"And this I say, that the covenant, that was confirmed before of God in Christ, the law, which was four hundred and thirty years after, cannot disannul, that it should make the promise of none effect."

Paul says clearly that the promises were to Abraham and his Seed, which Seed is Christ. When was the promise made to Christ? It was promised to him before man was created, for it is stated in the ii. Psalm, "Ask of me, and I shall give thee the heathen for thine inheritance, and the uttermost parts of the earth for thy possession." When was this command given? It was given in the day the Son was begotten; and the Son was begotten before man was created, that he might be the first-born among many brethren. Did the Son ask of the Lord in accordance with the above command? Yes: for it is stated in the xxi. Psalm, "He asked life of thee, and thou gavest it him, even length of days for ever and ever." But the promise was given to Abraham and his Seed when he dwelt in Ur of the Chaldees; therefore it is not possible for the law, which was given four hundred and thirty years after, to disannul and make void the promise: for the promise was confirmed of God in Christ before the law was given, either as defined by Moses or as given forth in the garden of Eden. From this it is evident that the inheritance is not of the law, but that it is of promise.

If the inheritance be of promise and not of the law, it may be asked with the text, "Wherefore then serveth the law?" The text replies to its question as follows: "It was added because of transgressions, till the seed should come to whom the promise was made; and it was ordained by angels in the hand of a mediator." These transgressions evidently relate to those which existed before man fell: hence the promise was ordained by angels in the hand of a mediator. The text states, "Now a mediator is not a mediator of one, but God is one." If God is one, where is the other to be found that there should be a mediator? The text does not directly reply, but it is manifest that it must be those who are under transgression: therefore the mediator is a mediator between God and the transgressor, irrespective of host.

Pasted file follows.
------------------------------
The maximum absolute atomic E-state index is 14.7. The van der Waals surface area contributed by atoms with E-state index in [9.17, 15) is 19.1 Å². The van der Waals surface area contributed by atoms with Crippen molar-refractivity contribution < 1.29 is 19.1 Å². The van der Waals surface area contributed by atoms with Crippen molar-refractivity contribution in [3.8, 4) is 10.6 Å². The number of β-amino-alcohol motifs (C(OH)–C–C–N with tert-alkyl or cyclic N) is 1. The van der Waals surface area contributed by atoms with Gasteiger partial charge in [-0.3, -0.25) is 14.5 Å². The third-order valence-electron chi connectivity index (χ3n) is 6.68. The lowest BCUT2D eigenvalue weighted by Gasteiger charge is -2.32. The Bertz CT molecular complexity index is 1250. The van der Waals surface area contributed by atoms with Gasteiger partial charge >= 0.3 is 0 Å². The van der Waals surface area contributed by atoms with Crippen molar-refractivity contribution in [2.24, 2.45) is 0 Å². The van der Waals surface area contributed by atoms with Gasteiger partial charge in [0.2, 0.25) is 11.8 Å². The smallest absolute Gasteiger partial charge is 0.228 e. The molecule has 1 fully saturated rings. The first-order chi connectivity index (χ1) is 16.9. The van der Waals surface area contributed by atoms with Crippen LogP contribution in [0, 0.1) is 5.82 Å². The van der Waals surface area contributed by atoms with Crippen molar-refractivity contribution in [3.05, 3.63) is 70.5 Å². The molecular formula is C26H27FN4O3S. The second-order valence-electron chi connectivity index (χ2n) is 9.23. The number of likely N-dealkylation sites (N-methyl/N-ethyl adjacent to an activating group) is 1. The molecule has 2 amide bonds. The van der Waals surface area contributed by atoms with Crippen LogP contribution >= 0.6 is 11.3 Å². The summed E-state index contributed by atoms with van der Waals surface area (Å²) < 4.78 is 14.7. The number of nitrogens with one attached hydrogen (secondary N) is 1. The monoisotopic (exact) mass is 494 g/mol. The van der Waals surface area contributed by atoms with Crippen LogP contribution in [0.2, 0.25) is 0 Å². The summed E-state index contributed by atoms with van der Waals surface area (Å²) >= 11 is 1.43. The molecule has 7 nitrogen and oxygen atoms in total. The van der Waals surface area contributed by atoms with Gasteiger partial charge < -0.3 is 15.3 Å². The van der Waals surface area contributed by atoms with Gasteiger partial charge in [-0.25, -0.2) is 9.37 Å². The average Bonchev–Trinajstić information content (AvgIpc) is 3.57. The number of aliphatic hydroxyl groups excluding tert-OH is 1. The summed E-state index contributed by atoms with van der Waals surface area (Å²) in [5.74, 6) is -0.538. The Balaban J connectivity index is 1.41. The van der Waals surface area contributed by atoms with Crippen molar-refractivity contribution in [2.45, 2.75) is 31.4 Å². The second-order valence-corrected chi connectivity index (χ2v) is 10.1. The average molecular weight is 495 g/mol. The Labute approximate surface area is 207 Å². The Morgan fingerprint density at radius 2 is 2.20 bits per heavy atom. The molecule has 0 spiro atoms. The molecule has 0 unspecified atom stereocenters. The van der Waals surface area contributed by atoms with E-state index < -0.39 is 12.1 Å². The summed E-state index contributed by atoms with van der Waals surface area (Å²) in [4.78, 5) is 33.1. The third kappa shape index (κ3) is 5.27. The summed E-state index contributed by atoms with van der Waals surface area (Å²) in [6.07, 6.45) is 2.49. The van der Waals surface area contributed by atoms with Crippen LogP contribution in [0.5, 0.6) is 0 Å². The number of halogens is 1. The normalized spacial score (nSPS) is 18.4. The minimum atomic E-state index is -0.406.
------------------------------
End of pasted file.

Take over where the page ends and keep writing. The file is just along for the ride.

The text states, "Is the law then against the promises of God? God forbid: for if there had been a law given which could have given life, erily righteousness should have been by the law.

"But the Scripture hath concluded all under sin, that the promise by faith of Jesus Christ might be given to them that believe." These verses clearly state in substance that no law was given whereby righteousness might be obtained. But the law is not against the promises: for through the law man is made dead to the law by the body of Christ, and through Christ the highway of justification by faith is open to all transgressors that believe. The text continues, "But before faith came, we were kept under the law, shut up unto the faith which should afterwards be revealed. "Wherefore the law was our schoolmaster to bring us unto Christ, that we might be justified by faith. "But after that faith is come, we are no longer under a schoolmaster." The law, therefore, was a schoolmaster, or a means whereby man was brought unto Christ, and it follows that, by the faith which is now revealed, justification is established for them which may believe, Jesus Christ being the mediator between God and the transgressor.